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Channelrhodopsin-2–assisted circuit mapping of long-range callosal projections

Nature Neuroscience volume 10, pages 663668 (2007) | Download Citation

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Abstract

The functions of cortical areas depend on their inputs and outputs, but the detailed circuits made by long-range projections are unknown. We show that the light-gated channel channelrhodopsin-2 (ChR2) is delivered to axons in pyramidal neurons in vivo. In brain slices from ChR2-expressing mice, photostimulation of ChR2-positive axons can be transduced reliably into single action potentials. Combining photostimulation with whole-cell recordings of synaptic currents makes it possible to map circuits between presynaptic neurons, defined by ChR2 expression, and postsynaptic neurons, defined by targeted patching. We applied this technique, ChR2-assisted circuit mapping (CRACM), to map long-range callosal projections from layer (L) 2/3 of the somatosensory cortex. L2/3 axons connect with neurons in L5, L2/3 and L6, but not L4, in both ipsilateral and contralateral cortex. In both hemispheres the L2/3-to-L5 projection is stronger than the L2/3-to-L2/3 projection. Our results suggest that laminar specificity may be identical for local and long-range cortical projections.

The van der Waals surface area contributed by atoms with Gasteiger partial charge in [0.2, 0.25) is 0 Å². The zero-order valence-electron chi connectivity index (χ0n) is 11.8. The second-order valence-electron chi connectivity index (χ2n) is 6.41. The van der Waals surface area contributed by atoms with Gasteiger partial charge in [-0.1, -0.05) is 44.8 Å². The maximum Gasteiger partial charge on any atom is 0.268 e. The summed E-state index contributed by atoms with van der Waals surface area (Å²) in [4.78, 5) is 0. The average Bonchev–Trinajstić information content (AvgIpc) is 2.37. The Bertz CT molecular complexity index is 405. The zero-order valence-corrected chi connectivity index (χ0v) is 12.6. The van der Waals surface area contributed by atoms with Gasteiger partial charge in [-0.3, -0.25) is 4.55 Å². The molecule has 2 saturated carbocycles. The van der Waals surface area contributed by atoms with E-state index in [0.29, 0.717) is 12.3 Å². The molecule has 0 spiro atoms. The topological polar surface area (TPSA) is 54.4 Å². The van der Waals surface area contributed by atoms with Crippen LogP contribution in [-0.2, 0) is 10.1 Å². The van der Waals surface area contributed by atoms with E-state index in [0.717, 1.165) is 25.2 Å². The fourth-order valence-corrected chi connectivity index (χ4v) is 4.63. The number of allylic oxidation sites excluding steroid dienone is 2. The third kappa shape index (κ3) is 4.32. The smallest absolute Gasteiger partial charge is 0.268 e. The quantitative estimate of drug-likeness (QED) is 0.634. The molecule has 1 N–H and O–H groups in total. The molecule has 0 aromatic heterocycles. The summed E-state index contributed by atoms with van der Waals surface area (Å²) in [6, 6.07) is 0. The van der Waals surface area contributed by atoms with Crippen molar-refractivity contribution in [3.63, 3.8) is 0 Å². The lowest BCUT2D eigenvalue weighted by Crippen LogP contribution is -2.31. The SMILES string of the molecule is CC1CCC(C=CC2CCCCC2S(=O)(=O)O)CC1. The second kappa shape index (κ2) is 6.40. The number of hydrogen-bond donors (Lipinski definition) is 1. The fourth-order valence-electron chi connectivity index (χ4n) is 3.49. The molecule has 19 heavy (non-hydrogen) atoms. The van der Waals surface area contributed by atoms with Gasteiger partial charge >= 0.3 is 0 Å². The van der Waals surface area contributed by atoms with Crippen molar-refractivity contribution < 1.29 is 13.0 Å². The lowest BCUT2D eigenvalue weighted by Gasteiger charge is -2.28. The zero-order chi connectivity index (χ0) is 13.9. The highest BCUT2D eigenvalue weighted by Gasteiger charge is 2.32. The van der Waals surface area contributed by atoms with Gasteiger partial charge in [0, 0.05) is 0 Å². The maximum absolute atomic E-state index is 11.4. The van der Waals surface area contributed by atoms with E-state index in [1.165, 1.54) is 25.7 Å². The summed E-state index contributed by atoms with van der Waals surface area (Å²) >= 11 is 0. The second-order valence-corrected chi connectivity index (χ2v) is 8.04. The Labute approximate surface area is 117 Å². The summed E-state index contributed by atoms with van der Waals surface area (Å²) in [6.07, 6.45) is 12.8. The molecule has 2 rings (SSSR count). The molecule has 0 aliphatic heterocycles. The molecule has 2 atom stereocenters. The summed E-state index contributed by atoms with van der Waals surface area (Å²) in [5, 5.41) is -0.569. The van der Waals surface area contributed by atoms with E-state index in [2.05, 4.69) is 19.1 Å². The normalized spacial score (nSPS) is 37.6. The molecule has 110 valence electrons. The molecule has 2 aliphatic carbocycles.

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Acknowledgements

We thank members of our laboratory for discussion, D. Chklovskii, E. Chiappe, G. Shepherd and J. Magee for comments on the manuscript, and T. O'Connor for software development. This work was supported by the Howard Hughes Medical Institute, the US National Institute of Health and the Swiss National Science Foundation (D.H.).

Author information

Affiliations

  1. Howard Hughes Medical Institute, Janelia Farm Research Campus, 19700 Helix Drive, Ashburn, Virginia 20147, USA, and Cold Spring Harbor Laboratory, 1 Bungtown Rd., Cold Spring Harbor, New York 11724, USA.

    • Leopoldo Petreanu
    • , Daniel Huber
    • , Aleksander Sobczyk
    •  & Karel Svoboda

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Contributions

L.P. and K.S. conceived and designed the experiments, analyzed the data and wrote the manuscript. L.P., D.H. and A.S. conducted the experiments. K.S. provided reagents, analysis tools and financial support.

Competing interests

The authors declare no competing financial interests.

Corresponding author

Correspondence to Karel Svoboda.

Supplementary information

PDF files

  1. 1.

    Supplementary Fig. 1

    ChR2 photoexcitation in L2/3 neurons.

  2. 2.

    Supplementary Fig. 2

    Excitation of a ChR2-positive L2/3 cell at different laser powers.

  3. 3.

    Supplementary Fig. 3

    The number of excited axons increases with laser power.

  4. 4.

    Supplementary Fig. 4

    ChR2-negative cells do not respond to repeated laser photostimulation.

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DOI

https://doi.org/10.1038/nn1891

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